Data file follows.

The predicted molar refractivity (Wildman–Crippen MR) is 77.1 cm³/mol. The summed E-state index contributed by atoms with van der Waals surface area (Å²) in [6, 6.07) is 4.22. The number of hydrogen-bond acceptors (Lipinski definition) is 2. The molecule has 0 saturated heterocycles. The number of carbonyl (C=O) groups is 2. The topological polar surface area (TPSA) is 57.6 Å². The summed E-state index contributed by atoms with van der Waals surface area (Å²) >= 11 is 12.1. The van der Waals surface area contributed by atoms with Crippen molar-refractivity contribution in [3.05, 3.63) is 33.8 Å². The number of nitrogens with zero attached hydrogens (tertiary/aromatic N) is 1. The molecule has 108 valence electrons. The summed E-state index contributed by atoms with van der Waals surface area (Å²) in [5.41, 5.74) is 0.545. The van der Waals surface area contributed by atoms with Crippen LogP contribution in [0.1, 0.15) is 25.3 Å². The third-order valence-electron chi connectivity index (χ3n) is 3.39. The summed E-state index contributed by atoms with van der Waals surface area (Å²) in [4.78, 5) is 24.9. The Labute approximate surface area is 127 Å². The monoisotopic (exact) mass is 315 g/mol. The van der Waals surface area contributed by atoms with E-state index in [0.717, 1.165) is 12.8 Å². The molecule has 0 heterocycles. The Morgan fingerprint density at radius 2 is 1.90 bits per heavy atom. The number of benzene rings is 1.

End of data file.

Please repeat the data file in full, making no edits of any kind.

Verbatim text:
The predicted molar refractivity (Wildman–Crippen MR) is 77.1 cm³/mol. The summed E-state index contributed by atoms with van der Waals surface area (Å²) in [6, 6.07) is 4.22. The number of hydrogen-bond acceptors (Lipinski definition) is 2. The molecule has 0 saturated heterocycles. The number of carbonyl (C=O) groups is 2. The topological polar surface area (TPSA) is 57.6 Å². The summed E-state index contributed by atoms with van der Waals surface area (Å²) >= 11 is 12.1. The van der Waals surface area contributed by atoms with Crippen molar-refractivity contribution in [3.05, 3.63) is 33.8 Å². The number of nitrogens with zero attached hydrogens (tertiary/aromatic N) is 1. The molecule has 108 valence electrons. The summed E-state index contributed by atoms with van der Waals surface area (Å²) in [5.41, 5.74) is 0.545. The van der Waals surface area contributed by atoms with Crippen LogP contribution in [0.1, 0.15) is 25.3 Å². The third-order valence-electron chi connectivity index (χ3n) is 3.39. The summed E-state index contributed by atoms with van der Waals surface area (Å²) in [4.78, 5) is 24.9. The Labute approximate surface area is 127 Å². The monoisotopic (exact) mass is 315 g/mol. The van der Waals surface area contributed by atoms with E-state index in [0.717, 1.165) is 12.8 Å². The molecule has 0 heterocycles. The Morgan fingerprint density at radius 2 is 1.90 bits per heavy atom. The number of benzene rings is 1.